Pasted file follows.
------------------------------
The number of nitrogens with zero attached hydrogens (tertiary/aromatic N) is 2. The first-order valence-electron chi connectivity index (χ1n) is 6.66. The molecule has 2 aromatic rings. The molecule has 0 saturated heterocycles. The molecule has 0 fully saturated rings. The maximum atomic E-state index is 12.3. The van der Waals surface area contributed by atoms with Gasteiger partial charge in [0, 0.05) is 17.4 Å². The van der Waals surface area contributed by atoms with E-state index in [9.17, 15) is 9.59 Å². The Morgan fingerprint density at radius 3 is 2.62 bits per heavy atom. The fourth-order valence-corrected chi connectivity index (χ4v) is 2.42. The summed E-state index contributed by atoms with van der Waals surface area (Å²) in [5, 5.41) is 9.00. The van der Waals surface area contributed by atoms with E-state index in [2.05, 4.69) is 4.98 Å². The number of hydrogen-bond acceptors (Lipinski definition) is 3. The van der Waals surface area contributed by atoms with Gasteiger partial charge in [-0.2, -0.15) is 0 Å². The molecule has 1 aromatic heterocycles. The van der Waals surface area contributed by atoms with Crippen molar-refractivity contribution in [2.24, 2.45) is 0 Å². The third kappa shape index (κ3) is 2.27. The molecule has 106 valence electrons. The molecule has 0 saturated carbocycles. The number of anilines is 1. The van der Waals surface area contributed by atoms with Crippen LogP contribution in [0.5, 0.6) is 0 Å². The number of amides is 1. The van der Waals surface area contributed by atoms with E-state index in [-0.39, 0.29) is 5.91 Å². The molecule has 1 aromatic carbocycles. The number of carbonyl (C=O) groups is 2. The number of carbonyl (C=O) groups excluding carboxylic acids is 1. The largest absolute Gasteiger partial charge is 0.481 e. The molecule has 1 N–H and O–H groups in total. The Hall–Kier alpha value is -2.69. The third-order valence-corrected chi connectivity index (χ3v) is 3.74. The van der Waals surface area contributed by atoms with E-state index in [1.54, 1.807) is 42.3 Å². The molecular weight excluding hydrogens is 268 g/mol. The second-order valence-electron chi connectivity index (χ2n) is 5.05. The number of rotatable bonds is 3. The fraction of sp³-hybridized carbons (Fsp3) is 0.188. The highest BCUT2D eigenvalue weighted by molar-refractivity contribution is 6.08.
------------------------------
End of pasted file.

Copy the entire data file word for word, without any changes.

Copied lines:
The number of nitrogens with zero attached hydrogens (tertiary/aromatic N) is 2. The first-order valence-electron chi connectivity index (χ1n) is 6.66. The molecule has 2 aromatic rings. The molecule has 0 saturated heterocycles. The molecule has 0 fully saturated rings. The maximum atomic E-state index is 12.3. The van der Waals surface area contributed by atoms with Gasteiger partial charge in [0, 0.05) is 17.4 Å². The van der Waals surface area contributed by atoms with E-state index in [9.17, 15) is 9.59 Å². The Morgan fingerprint density at radius 3 is 2.62 bits per heavy atom. The fourth-order valence-corrected chi connectivity index (χ4v) is 2.42. The summed E-state index contributed by atoms with van der Waals surface area (Å²) in [5, 5.41) is 9.00. The van der Waals surface area contributed by atoms with E-state index in [2.05, 4.69) is 4.98 Å². The number of hydrogen-bond acceptors (Lipinski definition) is 3. The van der Waals surface area contributed by atoms with Gasteiger partial charge in [-0.2, -0.15) is 0 Å². The molecule has 1 aromatic heterocycles. The van der Waals surface area contributed by atoms with Crippen molar-refractivity contribution in [2.24, 2.45) is 0 Å². The third kappa shape index (κ3) is 2.27. The molecule has 106 valence electrons. The molecule has 0 saturated carbocycles. The number of anilines is 1. The van der Waals surface area contributed by atoms with Crippen LogP contribution in [0.5, 0.6) is 0 Å². The number of amides is 1. The van der Waals surface area contributed by atoms with E-state index in [-0.39, 0.29) is 5.91 Å². The molecule has 1 aromatic carbocycles. The number of carbonyl (C=O) groups is 2. The number of carbonyl (C=O) groups excluding carboxylic acids is 1. The largest absolute Gasteiger partial charge is 0.481 e. The molecule has 1 N–H and O–H groups in total. The Hall–Kier alpha value is -2.69. The third-order valence-corrected chi connectivity index (χ3v) is 3.74. The van der Waals surface area contributed by atoms with E-state index in [1.54, 1.807) is 42.3 Å². The molecular weight excluding hydrogens is 268 g/mol. The second-order valence-electron chi connectivity index (χ2n) is 5.05. The number of rotatable bonds is 3. The fraction of sp³-hybridized carbons (Fsp3) is 0.188. The highest BCUT2D eigenvalue weighted by molar-refractivity contribution is 6.08.